Wednesday, March 21, 2007
Gyoko, Michiro Endo, Midori
I was looking forward to Saturday's show at the Yoyogi Zher The Zoo because it was to feature a musician and a band I've wanted to see for a while: Michiro Endo, the former front-man of the legendary 80's punk band The Stalin, and Gyoko, Japan's one and only fisherman rock band. It turned out to be a great evening.
Endo, the second on the bill, played solo. His face was jagged and all sharp angles, like a stone spearhead. Whipping the strings of his acoustic guitar, he shouted sung poems about sex and destruction (at one point he compared the womb to the atomic ruins of Hiroshima), and then let out shrieks at the ends of songs like a bat's scream. A couple of decades after the Stalin days (when he picked fights with audience members and threw animal innards into the crowd, getting banned from most venues in the process), he was still a rule-breaker but with words rather than action. The audience seemed at once moved and uncomfortable; several yelled out his name between songs.
Up next was Midori, an explosive punk-jazz-rock unit from Osaka, with a girl in a sailor uniform on vocals. Now that Limited Express (has gone?) has, sadly, disbanded, Midori will likely be one challenger to their throne as Osaka's wildest zany live band: bands that crowd-surf are a dime a dozen, but this was the first time I saw someone crowd-walk—the sailor uniform girl grabbed the ceiling pipes and stepped over the shoulders of fans during one number.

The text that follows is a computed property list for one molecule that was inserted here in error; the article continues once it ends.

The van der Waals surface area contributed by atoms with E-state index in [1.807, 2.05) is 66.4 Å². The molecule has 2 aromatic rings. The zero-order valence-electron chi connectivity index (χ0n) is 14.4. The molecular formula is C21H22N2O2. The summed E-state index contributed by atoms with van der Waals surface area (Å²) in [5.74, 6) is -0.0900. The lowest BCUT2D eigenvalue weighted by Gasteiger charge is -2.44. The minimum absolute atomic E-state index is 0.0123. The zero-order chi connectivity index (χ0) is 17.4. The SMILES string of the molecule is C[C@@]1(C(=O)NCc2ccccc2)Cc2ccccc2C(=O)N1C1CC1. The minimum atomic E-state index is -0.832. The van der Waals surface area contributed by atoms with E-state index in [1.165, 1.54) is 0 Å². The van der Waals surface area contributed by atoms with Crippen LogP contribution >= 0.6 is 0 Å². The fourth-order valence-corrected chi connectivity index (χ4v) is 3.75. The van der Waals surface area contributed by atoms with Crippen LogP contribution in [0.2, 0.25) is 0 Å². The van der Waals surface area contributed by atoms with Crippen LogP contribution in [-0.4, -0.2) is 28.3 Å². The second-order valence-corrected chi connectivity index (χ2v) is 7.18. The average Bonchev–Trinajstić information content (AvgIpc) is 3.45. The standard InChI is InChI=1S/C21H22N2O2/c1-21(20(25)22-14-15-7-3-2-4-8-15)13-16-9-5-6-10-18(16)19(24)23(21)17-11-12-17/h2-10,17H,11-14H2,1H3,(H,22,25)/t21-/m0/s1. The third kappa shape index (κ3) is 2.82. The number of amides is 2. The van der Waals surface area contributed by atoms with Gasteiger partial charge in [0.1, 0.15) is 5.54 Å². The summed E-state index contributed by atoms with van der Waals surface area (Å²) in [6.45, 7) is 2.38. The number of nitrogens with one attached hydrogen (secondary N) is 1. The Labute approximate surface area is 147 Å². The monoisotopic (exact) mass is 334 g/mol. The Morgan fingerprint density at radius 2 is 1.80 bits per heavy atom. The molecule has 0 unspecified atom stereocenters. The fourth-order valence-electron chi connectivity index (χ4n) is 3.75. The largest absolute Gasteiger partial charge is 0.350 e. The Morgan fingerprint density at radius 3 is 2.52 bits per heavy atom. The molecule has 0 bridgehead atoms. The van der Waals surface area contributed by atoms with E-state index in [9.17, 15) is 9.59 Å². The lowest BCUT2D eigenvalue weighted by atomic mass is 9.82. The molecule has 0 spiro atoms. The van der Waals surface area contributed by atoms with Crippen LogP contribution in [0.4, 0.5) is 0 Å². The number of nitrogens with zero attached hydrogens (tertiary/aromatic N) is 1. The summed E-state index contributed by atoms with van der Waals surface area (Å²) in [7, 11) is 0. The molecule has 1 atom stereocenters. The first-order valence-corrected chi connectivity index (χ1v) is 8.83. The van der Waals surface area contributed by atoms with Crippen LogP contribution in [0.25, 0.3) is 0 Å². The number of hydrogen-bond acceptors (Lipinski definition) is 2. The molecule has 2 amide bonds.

Gyoko is a trio of fishermen rockers—according to the tale they've spun they decided to start a band when heard Run D.M.C. on the radio waves while on a tuna-fishing boat near Australia. They have a great single out called “Maguro [tuna]” featuring taiko drums and a triton conch, and are due to release their first album in May.
Right away it was clear this was going to be something different: the stage was covered with banners with old Chinese characters on them saying things like “Big Catch”, and there were two giant paper lanterns on either side. The three members made their way to the stage through the audience, and the singer, Captain Morita, raised a long sashimi knife into the air as he climbed onto the stage. He was wearing aviator sunglasses and a tightly-twisted headband, and spent about as much time talking as doing a few songs. But it was first-rate entertainment—you never knew what they were going to do next, and at the end of their set Captain Morita left the stage and came back wearing an actual big tuna head on his face, proceeding to cut it up to give as gifts to the audience, while explaining what each fish part was.
For too many bands a live show is all about themselves: it's an egotistical thing, an opportunity to reveal themselves and their feelings through music, and the audience is expected to understand and be supportive. Not so with Gyoko. Their aim is to surprise and delight the audience, and they succeeded fully at that—I had so much fun I decided to leave before seeing the last band, because I was already sated. We need more bands like Gyoko.